What do you do with your egg shells?

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12 comments:

  1. I did not know about the bandaid use. Interesting. I have not given the eggs shells to my girls yet as I worry about them becoming egg eaters. Have you had any problems with this by feeding them the shells?

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    1. No feeding them crushed egg shells won't lead to egg eating as long as you crush them up small, not into dust but smaller than 1/4" pieces or so.

      In fact, it's thought that feeding the eggshells actually reduces the chance of them eating their own eggs because sometimes its a calcium deficiency that makes them want to peck at their eggs.

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  2. Great ideas. The use of the membrane for the bandaid is quite amazing!

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  3. Awesome! I did not know the bandaid part, either.

    Weird thing you didn't know about me? At Easter, when other people ate the boiled eggs, I would salt the shells and nibble on them....

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  4. I didn't know about the membrane either, but really good to know.

    The other day, I crushed up an egg shell and gave it to our chicks, after reading about doing that, here on your blog. They gobbled it up!

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  5. how do you crush your egg shells?, and how small do they need to be for the chickens to eat w/o hurting them ???

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    Replies
    1. Once the shells are dry you can just crush them with your fingers. I just sort of crush them against the side of the bowl I collect them in. You want them about 1/8-1/4" or so. Any larger might encourage them to try eating their own eggs and any smaller, you don't want dust, the calcium won't get absorbed by their bodies as well.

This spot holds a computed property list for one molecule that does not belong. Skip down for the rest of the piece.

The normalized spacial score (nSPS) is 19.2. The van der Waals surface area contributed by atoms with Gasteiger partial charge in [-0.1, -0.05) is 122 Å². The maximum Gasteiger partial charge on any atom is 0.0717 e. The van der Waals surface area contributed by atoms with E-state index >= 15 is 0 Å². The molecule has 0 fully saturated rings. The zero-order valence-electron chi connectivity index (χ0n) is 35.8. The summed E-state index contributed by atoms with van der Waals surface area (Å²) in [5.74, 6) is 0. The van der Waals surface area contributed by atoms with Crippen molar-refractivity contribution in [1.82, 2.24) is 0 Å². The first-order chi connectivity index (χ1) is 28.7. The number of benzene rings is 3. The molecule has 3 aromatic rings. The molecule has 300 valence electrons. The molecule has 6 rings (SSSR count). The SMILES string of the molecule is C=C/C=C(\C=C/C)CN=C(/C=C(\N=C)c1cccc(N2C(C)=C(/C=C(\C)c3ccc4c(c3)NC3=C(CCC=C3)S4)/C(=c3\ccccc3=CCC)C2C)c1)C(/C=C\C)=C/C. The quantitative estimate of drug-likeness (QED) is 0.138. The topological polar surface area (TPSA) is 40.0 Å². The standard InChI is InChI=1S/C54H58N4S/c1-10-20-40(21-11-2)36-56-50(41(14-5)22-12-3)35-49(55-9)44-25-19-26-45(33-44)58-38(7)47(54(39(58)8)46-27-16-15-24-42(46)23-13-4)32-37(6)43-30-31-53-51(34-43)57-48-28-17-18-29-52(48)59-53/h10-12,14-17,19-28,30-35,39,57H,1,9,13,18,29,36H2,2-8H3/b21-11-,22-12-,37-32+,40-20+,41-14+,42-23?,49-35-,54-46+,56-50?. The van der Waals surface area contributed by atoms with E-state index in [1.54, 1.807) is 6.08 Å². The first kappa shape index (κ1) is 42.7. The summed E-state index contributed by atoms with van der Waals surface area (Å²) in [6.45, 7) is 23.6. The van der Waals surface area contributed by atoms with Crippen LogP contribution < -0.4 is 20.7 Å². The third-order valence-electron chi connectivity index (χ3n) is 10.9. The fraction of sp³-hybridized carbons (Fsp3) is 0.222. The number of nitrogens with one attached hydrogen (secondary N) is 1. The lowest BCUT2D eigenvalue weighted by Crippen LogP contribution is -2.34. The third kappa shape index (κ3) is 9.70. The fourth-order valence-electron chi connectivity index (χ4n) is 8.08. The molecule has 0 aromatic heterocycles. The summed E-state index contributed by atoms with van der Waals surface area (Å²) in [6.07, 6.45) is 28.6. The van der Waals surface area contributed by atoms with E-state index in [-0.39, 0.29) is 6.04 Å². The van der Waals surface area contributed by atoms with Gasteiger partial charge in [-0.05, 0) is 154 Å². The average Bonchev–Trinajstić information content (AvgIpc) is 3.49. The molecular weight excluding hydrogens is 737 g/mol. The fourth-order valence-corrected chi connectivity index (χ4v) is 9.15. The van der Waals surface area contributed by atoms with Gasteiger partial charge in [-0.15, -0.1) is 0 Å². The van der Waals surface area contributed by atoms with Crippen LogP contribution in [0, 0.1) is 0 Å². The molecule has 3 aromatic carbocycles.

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    2. BTW Kim, you were one of the winners in the Chicken Encyclopedia book contest. Email me your mailing address to: fresheggsdaily@gmail.com

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    3. Just want to say "THANK YOU!" for all you do at FRESH EGGS DAILY! I love your site and have learned so much from you! YOU are a blessing to me AND my girls! <3

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  6. :) This is a nice post, saw the tote give away so fingers are totally crossed!

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  7. I read somewhere that you shouldn't give "store-bought" eggshells to your chickens, only the shells from eggs they laid themselves. In your opinion, is this true? As a first-time hen momma of 8 week old pullets & guineas, I've been saving these shells for my flock when they became of laying age, but have since crushed them for use in my garden.

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    Replies
    1. That is correct. You just risk introducing bacteria to them they aren't used to. I would use the store bought in the garden for sure.

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Lisa of Fresh Eggs Daily